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Mens Sana Monogr. 2012 Jan;10(1):109-21. doi: 10.4103/0973-1229.86137.

Science of the mind.

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Ex-NIMHANS (retired Prof. of Psychiatry). Currently: Part-time Consultant Psychiatrist at Maiya Multi Speciality Hospital, Jayanagar, Bengaluru-560011, India.


The popular concept and practice of science as an exclusively objective exercise ignores the study of rich and unavoidable subjective phenomena relating to mind. This article proposes that as a process of generating knowledge from perceptual experiences, science-skill is innate to man, which demands precision and effective management of bias, and relies on faith for communication. It manifests in man along two dimensions, one of precision and the other of need and interest. Two more dimensions influence its practice and communicability. This dimensionality accommodates scientific study of diverse human experiences, including religion and spirituality. Evolution of scientific study of mind requires complementing the existing objective techniques with development of techniques for investigating subjective and intuitive experiences. It would also benefit by borrowing concepts and methodologies from ancient Indian philosophies and spiritual practices. Swami Vivekananda's observations are presented in this connection.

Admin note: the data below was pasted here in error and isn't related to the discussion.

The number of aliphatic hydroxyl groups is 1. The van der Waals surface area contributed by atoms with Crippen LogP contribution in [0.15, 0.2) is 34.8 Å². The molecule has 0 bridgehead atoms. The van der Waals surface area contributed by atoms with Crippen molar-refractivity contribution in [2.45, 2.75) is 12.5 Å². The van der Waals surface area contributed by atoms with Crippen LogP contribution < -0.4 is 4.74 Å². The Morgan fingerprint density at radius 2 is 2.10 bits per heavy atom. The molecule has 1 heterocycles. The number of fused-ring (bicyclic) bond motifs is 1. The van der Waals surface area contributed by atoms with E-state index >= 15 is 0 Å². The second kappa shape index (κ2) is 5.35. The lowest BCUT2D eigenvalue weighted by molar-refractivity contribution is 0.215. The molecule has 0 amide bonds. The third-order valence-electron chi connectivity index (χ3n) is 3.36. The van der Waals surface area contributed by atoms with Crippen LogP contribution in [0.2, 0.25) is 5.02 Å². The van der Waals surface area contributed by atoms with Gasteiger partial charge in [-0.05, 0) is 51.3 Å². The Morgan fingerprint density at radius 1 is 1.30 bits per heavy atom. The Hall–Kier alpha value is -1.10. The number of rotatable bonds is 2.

Faith; Mind; Religion; Science; Spirituality; Swami Vivekananda

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